Designed by AAA Architecture in collaboration with Benjamin Parco and built in 2014, upon an Upper Rockridge lot which was laid bare by the Oakland Hills Firestorm twenty-three years before, the four-bedroom home at 132 Alpine Terrace was designed to “maximize views, connect to the outdoors, feature expressive materiality, and embody the modernists principals of California’s best architecture.”

From the architects:

“The modules of the insulated, ground face concrete block helped impose a rigor to the plans that is easily lost in wood frame construction. The blocks allowed for an honest and attractive expression of structure that brought a lot of architectural value to both the interior and exterior while conveying the texture and permanence of stone.

Furthermore, the thermal mass and integral insulation of the block allowed us to open up large areas of glass and still outperform California’s stringent energy requirements by a large margin.”

And the modern 5,215-square-foot home is now on the market for the first time with a $4.5 million price tag.

Comments from Plugged-In Readers

  1. Posted by Brahma (incensed renter)

    I don’t think this touches “California’s best architecture”, modernist or not.

    Just going on the text quoted by the editor above, it seems to me the modular building techniques detract from the aesthetics for this project, rather than adding something to them. I’m not against using modules, but this project didn’t put them to best use. At all.

  2. Posted by Metroliner

    I noticed that they very studiously cropped all of the photos to diminish the two story concrete wall off to the left side of the house. But, it’s there! And it looks like there’s some sort of large industrial fan, too. $4.5 million! Also, the lot across the street is vacant, meaning, your views will potentially be lost or diminished in the not too distant future by a new structure.

    • Posted by emanon

      The concrete wall is the house next door. And yes, it’s there!

  3. Posted by E. Gonsalves

    The lots across the street offer uninterrupted spectacular views. Most of the home built in either of those lots will be downslope from curbside. There will probably be a garage and a single story at street level. The featured home is set high enough across the street from the two empty lots to still maintain a great view.

  4. Posted by BobN

    Wouldn’t insulated cinder block obviate its thermal mass qualities? Or is the insulation only on the outer side?

  5. Posted by Notcom

    For those who might be curious what was there before the holocaust swept thru, if you go to the bottommost picture (#18) here and enlarge it, it looks like it is just at the right edge….ironically an unexciting modern design (albeit only one story).

    • Posted by SocketSite

      The previous house on the site was actually a redwood-clad home designed by a little-known architect named…William Wurster.

      • Posted by Notcom

        That would be consistent w/ what appears in the photo…”exciting” – or not – of course being in the eyes of the beholder.

  6. Posted by Some Guy

    Exudes warmth, inviting and homey, can’t wait to have the fams over for Xmas dinner.

  7. Posted by really?

    Looks like a prison with windows, terrible. And if I’m paying 4.5m in Oakland, I want real luxury. Not seeing it here.

    • Posted by E. Gonsalves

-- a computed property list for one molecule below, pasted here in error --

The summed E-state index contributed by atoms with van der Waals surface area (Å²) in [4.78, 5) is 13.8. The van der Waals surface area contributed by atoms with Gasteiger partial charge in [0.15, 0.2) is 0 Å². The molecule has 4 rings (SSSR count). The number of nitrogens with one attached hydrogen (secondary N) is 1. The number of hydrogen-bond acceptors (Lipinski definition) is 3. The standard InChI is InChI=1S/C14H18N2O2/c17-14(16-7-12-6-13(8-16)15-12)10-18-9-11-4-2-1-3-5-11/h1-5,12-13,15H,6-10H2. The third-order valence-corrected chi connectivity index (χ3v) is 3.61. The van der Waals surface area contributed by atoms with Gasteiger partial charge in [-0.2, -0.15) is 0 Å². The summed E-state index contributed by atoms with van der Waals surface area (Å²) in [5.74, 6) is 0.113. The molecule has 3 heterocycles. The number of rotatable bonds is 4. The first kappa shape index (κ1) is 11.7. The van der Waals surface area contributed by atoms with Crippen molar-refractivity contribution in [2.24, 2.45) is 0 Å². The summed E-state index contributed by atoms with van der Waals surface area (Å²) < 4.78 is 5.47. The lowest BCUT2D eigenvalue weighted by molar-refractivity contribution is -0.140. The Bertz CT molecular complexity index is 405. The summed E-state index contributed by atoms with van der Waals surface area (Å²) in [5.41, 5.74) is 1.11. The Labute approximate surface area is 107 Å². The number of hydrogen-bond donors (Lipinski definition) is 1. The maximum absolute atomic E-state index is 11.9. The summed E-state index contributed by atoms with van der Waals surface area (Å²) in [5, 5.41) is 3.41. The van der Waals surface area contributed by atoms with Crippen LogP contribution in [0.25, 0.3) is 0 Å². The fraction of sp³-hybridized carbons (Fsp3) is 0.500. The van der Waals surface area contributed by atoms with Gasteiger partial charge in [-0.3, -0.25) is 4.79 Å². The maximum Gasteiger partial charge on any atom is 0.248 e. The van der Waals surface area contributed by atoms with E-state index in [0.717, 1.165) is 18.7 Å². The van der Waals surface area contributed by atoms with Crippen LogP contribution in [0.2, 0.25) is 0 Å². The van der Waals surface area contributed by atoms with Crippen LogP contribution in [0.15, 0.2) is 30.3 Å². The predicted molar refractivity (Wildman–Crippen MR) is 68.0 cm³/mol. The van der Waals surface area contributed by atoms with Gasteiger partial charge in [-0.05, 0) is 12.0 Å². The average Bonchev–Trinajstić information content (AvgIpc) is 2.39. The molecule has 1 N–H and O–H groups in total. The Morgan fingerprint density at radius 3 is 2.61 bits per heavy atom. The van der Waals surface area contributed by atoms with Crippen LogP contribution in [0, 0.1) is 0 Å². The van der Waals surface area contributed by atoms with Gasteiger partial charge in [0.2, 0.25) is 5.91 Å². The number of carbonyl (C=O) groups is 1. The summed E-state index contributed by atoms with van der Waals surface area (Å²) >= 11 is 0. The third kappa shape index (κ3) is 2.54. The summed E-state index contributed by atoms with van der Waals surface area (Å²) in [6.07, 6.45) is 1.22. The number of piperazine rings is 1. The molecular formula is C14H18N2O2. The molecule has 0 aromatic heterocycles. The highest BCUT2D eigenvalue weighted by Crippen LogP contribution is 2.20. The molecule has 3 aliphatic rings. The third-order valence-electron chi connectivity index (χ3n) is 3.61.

Only when paying 4.5 mil “in Oakland” you want luxury? Is that some sort of dig at Oakland at somehow not being a worthy city?

      • Posted by SocketSite

        Perhaps it has a little something to do with the fact that there have only been six (6) home sales for over $4 million in Oakland, including Piedmont, over the past three years, versus closer to 450 in San Francisco.

        • Posted by E. Gonsalves

          Yes, you get more home for the price in Oakland. Although Oakland is far from inexpensive with a record 20 million sale in the North Oakland hills not too long ago.

          • Posted by SocketSite

            That would be one of the six (6), as we first reported at the time. And as you said, “you get more home for the price in Oakland,” so expectations of what $4.5 million could buy should be higher than in a more expensive market (such as San Francisco).

          • Posted by E. Gonsalves

            Yes, that’s the one were “Berkeley” gets some credit for a home completely within Oakland city limits.

            I wonder if Oakland ever gets credit for homes which are actually within a Berkeley city limits. Unfortunately this is what goes on with realtors in the North Oakland hills who sell homes within Oakland city limits as “Berkeley,” due to a shared mailing zip code.

            The whole thing is completely unfair and reeks of elitism if not outright systemic racism. You can’t sell Oakland as “Oakland” when the property does conform to the stereotypes and false narrative regarding what Oakland is suppose to be.

          • Posted by Fishchum

            E. Gonsalves, do you find it difficult to type with that chip on your shoulder?

          • Posted by E. Gonsalves

            No chip. Just stating how wrong it is that Oakland properties in the North Oakland hills are advertised as “Berkeley.”

  8. Posted by Oaklandlover

    That landscaping is aweful. A bit of grass is ok but need some ahrubs or succulents mixed in. It looks like “fancy” dry weeds.

  9. Posted by ananimal

    Pretty awesome house. Attention to detail is a cut above. I’d take this over styrofoam heritage any day.

  10. Posted by SocketSite

    UPDATE: The asking price for 132 Alpine has just been dropped $502,000 (11.2 percent) to $3,998,000 and roughly $767 per square foot.

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